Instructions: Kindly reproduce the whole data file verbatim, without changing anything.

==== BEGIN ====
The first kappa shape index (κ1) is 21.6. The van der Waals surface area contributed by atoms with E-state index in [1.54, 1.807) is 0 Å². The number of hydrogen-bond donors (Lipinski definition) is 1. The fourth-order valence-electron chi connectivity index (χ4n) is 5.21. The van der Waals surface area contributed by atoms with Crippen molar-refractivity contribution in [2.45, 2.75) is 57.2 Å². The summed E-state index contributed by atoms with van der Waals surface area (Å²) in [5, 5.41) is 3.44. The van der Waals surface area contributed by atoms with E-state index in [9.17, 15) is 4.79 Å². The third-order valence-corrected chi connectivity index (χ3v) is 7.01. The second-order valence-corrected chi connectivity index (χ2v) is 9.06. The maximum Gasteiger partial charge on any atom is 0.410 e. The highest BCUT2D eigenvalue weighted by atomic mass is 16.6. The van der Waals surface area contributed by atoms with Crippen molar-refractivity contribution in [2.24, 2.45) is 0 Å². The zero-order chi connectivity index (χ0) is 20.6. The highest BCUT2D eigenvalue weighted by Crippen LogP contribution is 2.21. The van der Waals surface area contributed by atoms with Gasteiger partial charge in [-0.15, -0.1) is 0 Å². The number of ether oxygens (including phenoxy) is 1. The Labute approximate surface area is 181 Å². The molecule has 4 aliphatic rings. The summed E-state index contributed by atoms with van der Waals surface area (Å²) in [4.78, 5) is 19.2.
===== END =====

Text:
The first kappa shape index (κ1) is 21.6. The van der Waals surface area contributed by atoms with E-state index in [1.54, 1.807) is 0 Å². The number of hydrogen-bond donors (Lipinski definition) is 1. The fourth-order valence-electron chi connectivity index (χ4n) is 5.21. The van der Waals surface area contributed by atoms with Crippen molar-refractivity contribution in [2.45, 2.75) is 57.2 Å². The summed E-state index contributed by atoms with van der Waals surface area (Å²) in [5, 5.41) is 3.44. The van der Waals surface area contributed by atoms with E-state index in [9.17, 15) is 4.79 Å². The third-order valence-corrected chi connectivity index (χ3v) is 7.01. The second-order valence-corrected chi connectivity index (χ2v) is 9.06. The maximum Gasteiger partial charge on any atom is 0.410 e. The highest BCUT2D eigenvalue weighted by atomic mass is 16.6. The van der Waals surface area contributed by atoms with Crippen molar-refractivity contribution in [2.24, 2.45) is 0 Å². The zero-order chi connectivity index (χ0) is 20.6. The highest BCUT2D eigenvalue weighted by Crippen LogP contribution is 2.21. The van der Waals surface area contributed by atoms with Gasteiger partial charge in [-0.15, -0.1) is 0 Å². The number of ether oxygens (including phenoxy) is 1. The Labute approximate surface area is 181 Å². The molecule has 4 aliphatic rings. The summed E-state index contributed by atoms with van der Waals surface area (Å²) in [4.78, 5) is 19.2.